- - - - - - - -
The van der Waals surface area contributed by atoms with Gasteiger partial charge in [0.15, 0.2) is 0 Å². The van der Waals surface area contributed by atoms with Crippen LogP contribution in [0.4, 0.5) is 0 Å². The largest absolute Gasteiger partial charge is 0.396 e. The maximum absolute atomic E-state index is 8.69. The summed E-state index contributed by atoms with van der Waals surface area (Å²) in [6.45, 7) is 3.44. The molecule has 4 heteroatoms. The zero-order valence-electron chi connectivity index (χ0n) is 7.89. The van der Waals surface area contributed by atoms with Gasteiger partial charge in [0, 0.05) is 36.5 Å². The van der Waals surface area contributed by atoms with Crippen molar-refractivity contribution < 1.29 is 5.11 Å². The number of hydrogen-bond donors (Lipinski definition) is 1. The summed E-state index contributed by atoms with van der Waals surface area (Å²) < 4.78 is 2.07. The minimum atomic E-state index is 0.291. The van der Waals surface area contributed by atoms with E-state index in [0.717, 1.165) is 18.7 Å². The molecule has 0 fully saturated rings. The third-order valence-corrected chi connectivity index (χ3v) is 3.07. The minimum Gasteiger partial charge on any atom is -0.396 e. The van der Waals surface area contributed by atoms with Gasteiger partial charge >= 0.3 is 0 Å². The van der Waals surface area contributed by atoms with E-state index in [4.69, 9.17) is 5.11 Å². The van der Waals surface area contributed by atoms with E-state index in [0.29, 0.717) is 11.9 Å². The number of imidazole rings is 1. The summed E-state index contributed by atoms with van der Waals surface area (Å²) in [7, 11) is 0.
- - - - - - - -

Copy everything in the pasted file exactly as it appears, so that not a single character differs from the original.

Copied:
The van der Waals surface area contributed by atoms with Gasteiger partial charge in [0.15, 0.2) is 0 Å². The van der Waals surface area contributed by atoms with Crippen LogP contribution in [0.4, 0.5) is 0 Å². The largest absolute Gasteiger partial charge is 0.396 e. The maximum absolute atomic E-state index is 8.69. The summed E-state index contributed by atoms with van der Waals surface area (Å²) in [6.45, 7) is 3.44. The molecule has 4 heteroatoms. The zero-order valence-electron chi connectivity index (χ0n) is 7.89. The van der Waals surface area contributed by atoms with Gasteiger partial charge in [0, 0.05) is 36.5 Å². The van der Waals surface area contributed by atoms with Crippen molar-refractivity contribution < 1.29 is 5.11 Å². The number of hydrogen-bond donors (Lipinski definition) is 1. The summed E-state index contributed by atoms with van der Waals surface area (Å²) < 4.78 is 2.07. The minimum atomic E-state index is 0.291. The van der Waals surface area contributed by atoms with E-state index in [0.717, 1.165) is 18.7 Å². The molecule has 0 fully saturated rings. The third-order valence-corrected chi connectivity index (χ3v) is 3.07. The minimum Gasteiger partial charge on any atom is -0.396 e. The van der Waals surface area contributed by atoms with Gasteiger partial charge >= 0.3 is 0 Å². The van der Waals surface area contributed by atoms with E-state index in [4.69, 9.17) is 5.11 Å². The van der Waals surface area contributed by atoms with E-state index in [0.29, 0.717) is 11.9 Å². The number of imidazole rings is 1. The summed E-state index contributed by atoms with van der Waals surface area (Å²) in [7, 11) is 0.